Advice For Young Journalists

Shutterstock / qvist
Shutterstock / qvist

Stop the presses! Here’s a headline for you: “Senior Journalist Gives Advice To Young Journalists!” I’ve been writing the news for forty years now, from the time I founded the Virgil Herald at age 8 through the shuttering of the Virgil Herald-Picayune at age 12 up to today, where I run the politics desk at FeedBuzz. In my career I’ve seen technologies change and newspapers come and go, but the rock hard fundamentals of making the news have remained the same. Here’s my wisdom for this year’s crop of promising young white heterosexual males who want to be journalists like me:

1. Don’t be afraid to break the rules.

When I started out, news had to be words made of ink. Today we have tablets, iPads, and magazines. In this economy, the news can be just about anything from animated gifs to dream diary entries. Just last week I produced a juicy longread in the form of an abstract dance. They don’t call it “NEW” Media for nothing! So get rowdy, boys.

2. Get ready for tech.

Modern news companies are constantly trying to improve the speed and efficiency with which they deliver the news. Some outlets, like Fusion and Vox, are exploring the use of long metal catheters inserted directly into consumers’ spinal cords, providing them with a steady stream of endorphin-laden news content and advertisements for acai berry breakthroughs. Your job is stay aware of the shifting media landscape so you can do whatever it takes to keep your sponsors happy.

3. Stay tidy.

A good journalist keeps his news smock clean of ink and filth at all times.

4. Build your news brand.

News sites aren’t just hiring writers to collect facts and solve mysteries anymore. Their goal is to acquire living brand’s who can bring to the table top shelf social media followings and an intimate understanding of how hash tags work. Smart young journalists invest in their careers by spending 6-8 years logging on Twitter and getting angry at strangers every day.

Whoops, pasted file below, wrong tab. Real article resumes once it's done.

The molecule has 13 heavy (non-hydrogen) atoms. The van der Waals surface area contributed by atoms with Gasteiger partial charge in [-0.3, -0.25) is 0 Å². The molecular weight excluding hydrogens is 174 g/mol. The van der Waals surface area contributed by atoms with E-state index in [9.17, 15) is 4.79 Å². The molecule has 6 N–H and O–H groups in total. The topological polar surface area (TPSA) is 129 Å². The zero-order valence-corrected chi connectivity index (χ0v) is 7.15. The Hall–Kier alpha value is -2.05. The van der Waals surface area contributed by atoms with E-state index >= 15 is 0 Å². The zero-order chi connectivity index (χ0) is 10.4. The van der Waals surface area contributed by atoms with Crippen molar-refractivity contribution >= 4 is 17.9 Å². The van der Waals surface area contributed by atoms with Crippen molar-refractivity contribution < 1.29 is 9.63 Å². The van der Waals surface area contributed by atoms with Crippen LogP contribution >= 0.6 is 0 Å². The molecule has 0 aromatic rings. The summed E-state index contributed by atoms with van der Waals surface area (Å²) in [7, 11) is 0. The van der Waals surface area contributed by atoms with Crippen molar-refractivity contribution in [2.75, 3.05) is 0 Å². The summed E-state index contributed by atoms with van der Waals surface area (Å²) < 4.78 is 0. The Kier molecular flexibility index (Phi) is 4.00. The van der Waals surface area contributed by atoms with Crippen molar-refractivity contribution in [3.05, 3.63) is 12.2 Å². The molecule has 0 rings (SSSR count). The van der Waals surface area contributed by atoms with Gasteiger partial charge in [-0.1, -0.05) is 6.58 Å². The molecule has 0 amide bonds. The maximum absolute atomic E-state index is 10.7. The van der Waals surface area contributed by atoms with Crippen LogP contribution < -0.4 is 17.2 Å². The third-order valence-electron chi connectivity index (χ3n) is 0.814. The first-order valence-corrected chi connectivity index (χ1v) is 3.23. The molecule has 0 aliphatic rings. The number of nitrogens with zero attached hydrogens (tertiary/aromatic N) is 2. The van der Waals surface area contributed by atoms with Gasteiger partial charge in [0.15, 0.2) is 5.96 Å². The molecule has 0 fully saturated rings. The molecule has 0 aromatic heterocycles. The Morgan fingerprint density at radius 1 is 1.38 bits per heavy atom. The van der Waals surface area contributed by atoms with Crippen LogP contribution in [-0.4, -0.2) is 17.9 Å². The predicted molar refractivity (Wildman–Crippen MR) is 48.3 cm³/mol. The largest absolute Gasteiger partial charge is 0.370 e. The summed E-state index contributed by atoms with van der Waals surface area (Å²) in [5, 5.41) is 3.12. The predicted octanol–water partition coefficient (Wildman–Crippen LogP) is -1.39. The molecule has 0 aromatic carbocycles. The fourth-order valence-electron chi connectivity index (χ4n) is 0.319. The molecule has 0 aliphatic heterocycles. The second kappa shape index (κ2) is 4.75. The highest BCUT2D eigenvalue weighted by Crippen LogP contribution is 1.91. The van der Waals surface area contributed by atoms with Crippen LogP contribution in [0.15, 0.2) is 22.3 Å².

5. Conserve your fluids by refraining from the repulsive act of sexual intercourse.

You can’t be a good newsman if you’re spending all day doing sex and cumming. That’s a waste of your energy and hormones. Conserve your cum inside your testes and direct its masculine potency to a useful career-building activity, like interviewing sources and following leads.

6. Solve the Newsman’s Riddle:

What has columns but does not stand, leads but does not follow, and sports but does not wear?

7. Get paid, get rich.

Chase those checks, kids, and invest your money in the tools of the trade, like fedoras that say “PRESS” on them and upgraded IBM Selectrics, which have been clocked at 10 scoops per minute.

8. If it bleeds it leads.

If you see blood, there must be a scoop somewhere. Follow the entrails and put those augury skills to good use!

9. Got a got tip from an old college pal in the DA’s office.

Seems that Mickey the Tuna is skimming from the top, and the Boss is cheesed off. The big deal’s going down at Pier 67 at 9 PM sharp. But you didn’t hear that from me.

10. Don’t worry about college.

College is a place to chill out, hang with your pals, and have a good time. Don’t bother stressing about grades or majors. News companies don’t care about your academic pedigree, they only care about one thing: transforming your labor into profit.

11. Always be hungry for news.

You just can’t be a journalist if you don’t suffer from a magnetic compulsion to pursue the news. To write the news, you must desire the news. Touch the news.

By the time you’re my age, the news business will have morphed into something inconceivably different. In that era, the news will be written by sentient apps for the benefit of other apps inhabiting the radioactive wasteland of future Earth. Should you follow my advice and be successful in your career, your job then will be to report on the surviving remnants of humanity and keep them apprised of the scientists’ progress in relocating to a fertile planet in a distant star system. Love it or lump it, that’s the news, folks. Or as we say in the newsroom, “Extry! Extry! Read all about it! In the newspaper, that is!” TC mark

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